Kansas Democratic Party Chairwoman Joan Wagnon called Yoder’s behavior “inexcusable” and said if the incident had occurred in Kansas, he would be forced to resign. She later issued a statement calling for him to step down.

“I’m astonished these people think they can go on these junkets like this and no one will know what they do,” Wagnon said.

The nine-day trip was sponsored by the American Israel Education Foundation, a charity which provides grants for educational programs and conferences, and educates politicians and influential people about the importance of the U.S.-Israel relationship.

“At the time, it seemed very spontaneous,” Yoder said. “Somewhat afterwards, maybe the next day, I started thinking that maybe that wasn’t the smartest decision.”

Yoder said it was dark, and he was in the water for only about 10 seconds. He said his wife was with him but did not go into the water. He said members of the party jumped in individually, not as a group, and not everyone did.

“I jumped in, was in for 10 seconds, jumped back out,” Yoder said during his radio interview. “Just in and out – just to have the experience, really.”

Yoder acknowledged that he and his wife had wine with dinner before the incident but added, “Alcohol really played no role in the decision to go in. It was really a spontaneous moment with members at the Sea of Galilee, which is obviously a special place.

“I’ve never done that before, and I can tell you I’ll never do that again.”

Yoder said in his radio interview that Rep. Eric Cantor of Virginia, the senior Republican on the trip, was “very frustrated and upset” over the swimming and scolded delegates for their behavior.

Cantor, who was on the trip but was not present when the swim took place, “handled the situation swiftly and appropriately,” said spokesman Kevin Smith.

Other embarrassments

News of the event has added yet another tale of immodesty to a Congress that has seen its share of embarrassing improprieties.

Since the start of the 112th Congress, two congressmen – Anthony Weiner, a New York Democrat, and Christopher Lee, a New York Republican – stepped down after being caught sending suggestive pictures to women over the Internet. Former Rep. David Wu, D-Ore., resigned after reports of an “unwanted” sexual encounter, and former Sen. John Ensign stepped down after trying to cover up an extramarital affair with the wife of an aide.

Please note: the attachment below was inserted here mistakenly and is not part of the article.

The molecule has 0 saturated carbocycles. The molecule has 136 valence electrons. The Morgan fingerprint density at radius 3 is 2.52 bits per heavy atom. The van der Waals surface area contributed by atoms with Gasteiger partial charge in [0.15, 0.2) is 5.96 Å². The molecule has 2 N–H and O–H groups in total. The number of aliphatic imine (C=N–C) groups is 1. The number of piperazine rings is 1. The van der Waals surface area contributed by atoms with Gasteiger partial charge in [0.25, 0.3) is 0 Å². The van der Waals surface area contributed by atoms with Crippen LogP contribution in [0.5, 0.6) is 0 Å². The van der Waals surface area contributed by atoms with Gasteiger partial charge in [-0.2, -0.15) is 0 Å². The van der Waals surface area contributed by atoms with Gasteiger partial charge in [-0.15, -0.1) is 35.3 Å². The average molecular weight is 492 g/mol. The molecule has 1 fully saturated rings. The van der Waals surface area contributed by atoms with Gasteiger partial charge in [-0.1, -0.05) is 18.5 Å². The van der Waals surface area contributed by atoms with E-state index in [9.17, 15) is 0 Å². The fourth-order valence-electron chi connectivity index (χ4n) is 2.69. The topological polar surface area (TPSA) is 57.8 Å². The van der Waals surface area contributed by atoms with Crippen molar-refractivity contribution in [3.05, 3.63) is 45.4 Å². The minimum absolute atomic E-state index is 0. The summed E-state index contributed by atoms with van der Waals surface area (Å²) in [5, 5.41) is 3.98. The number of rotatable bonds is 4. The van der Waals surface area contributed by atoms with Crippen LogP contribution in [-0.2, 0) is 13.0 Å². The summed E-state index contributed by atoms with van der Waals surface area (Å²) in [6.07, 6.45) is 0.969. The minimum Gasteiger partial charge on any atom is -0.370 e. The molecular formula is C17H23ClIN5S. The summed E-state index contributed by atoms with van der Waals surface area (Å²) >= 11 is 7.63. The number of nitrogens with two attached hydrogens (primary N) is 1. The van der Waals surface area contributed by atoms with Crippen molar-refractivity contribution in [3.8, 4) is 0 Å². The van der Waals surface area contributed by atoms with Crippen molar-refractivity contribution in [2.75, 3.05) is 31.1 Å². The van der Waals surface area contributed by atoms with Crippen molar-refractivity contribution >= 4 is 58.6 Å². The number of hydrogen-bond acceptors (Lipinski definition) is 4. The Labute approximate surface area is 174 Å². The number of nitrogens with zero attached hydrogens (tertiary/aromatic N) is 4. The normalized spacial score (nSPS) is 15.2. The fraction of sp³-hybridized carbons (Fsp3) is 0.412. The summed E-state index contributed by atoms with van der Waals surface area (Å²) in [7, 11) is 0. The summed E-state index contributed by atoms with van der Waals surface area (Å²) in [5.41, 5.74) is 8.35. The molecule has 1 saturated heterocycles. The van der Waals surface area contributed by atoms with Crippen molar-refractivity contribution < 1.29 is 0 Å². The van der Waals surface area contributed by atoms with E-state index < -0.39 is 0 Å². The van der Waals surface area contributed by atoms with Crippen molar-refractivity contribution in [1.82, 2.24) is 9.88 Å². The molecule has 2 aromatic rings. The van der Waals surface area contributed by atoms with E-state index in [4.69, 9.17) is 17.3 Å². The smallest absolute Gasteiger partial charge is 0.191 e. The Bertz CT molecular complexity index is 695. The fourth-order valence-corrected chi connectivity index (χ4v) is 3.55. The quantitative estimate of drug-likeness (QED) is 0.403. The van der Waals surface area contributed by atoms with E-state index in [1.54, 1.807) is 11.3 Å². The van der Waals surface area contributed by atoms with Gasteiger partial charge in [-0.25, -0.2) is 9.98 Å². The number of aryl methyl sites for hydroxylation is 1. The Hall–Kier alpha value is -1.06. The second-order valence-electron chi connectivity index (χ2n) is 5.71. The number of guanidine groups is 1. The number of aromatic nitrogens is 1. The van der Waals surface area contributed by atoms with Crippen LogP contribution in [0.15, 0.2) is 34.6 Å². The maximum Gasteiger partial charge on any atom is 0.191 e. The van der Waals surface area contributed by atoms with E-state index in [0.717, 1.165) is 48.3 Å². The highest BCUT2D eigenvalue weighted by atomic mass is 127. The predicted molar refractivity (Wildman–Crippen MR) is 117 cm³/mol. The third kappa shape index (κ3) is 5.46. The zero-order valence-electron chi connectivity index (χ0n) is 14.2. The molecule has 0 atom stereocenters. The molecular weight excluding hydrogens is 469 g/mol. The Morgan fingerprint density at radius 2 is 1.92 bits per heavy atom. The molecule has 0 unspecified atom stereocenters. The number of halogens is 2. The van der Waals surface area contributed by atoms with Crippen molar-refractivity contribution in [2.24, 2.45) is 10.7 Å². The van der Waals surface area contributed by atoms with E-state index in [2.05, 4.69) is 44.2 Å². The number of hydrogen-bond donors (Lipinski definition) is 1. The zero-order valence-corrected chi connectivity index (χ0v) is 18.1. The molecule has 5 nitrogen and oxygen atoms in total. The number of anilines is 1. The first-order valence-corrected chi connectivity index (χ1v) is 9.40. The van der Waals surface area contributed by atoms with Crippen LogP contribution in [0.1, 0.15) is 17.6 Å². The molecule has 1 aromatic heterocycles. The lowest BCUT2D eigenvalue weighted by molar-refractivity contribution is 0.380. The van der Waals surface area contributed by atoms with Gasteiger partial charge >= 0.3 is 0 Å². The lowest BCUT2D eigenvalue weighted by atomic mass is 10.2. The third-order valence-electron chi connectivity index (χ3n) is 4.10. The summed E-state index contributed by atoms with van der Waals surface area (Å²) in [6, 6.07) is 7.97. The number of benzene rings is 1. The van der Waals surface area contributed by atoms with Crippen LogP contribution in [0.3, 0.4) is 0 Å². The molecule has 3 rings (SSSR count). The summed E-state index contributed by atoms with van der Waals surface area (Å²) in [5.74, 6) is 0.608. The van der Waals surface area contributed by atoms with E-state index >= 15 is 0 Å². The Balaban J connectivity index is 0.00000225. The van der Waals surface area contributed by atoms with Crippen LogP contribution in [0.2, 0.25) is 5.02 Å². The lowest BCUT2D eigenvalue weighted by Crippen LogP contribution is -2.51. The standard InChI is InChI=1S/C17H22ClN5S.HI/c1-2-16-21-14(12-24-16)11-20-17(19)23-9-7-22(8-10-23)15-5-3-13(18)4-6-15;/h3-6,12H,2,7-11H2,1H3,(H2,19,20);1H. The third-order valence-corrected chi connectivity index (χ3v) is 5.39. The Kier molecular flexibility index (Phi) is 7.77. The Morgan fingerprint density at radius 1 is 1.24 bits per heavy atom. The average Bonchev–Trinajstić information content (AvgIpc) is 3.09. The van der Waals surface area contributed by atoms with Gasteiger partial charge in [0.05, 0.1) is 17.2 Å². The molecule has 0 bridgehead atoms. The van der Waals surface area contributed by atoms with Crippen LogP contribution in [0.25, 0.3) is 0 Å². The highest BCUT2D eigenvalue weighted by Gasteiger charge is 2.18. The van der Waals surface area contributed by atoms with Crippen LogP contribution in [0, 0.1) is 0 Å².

Yoder’s sole opponent in the upcoming general election is Libertarian Joel Balam, of Overland Park. Yoder served in the Kansas House from 2003 through 2010 and was chairman of its Appropriations Committee.

In February 2009, Yoder was cited by the Kansas Highway Patrol for speeding and refusing to take a breath-alcohol test following an early-morning traffic stop on a state highway in the Lawrence area. He later pleaded guilty to refusing to take the test and paid a $90 fine.

The traffic stop briefly caused ruffles during his successful 2010 run for Congress, but Yoder’s campaign said he refused to take the breath test because he had passed another field sobriety test and wasn’t driving under the influence.

Wagnon promised that Democrats would field a strong candidate against Yoder in 2014 and would remind voters of the incident.

“I’m just sorry I don’t have anyone running against him, and it isn’t for lack of trying,” Wagnon said.

Contributing: Kansas City Star, Associated Press, Tribune Washington Bureau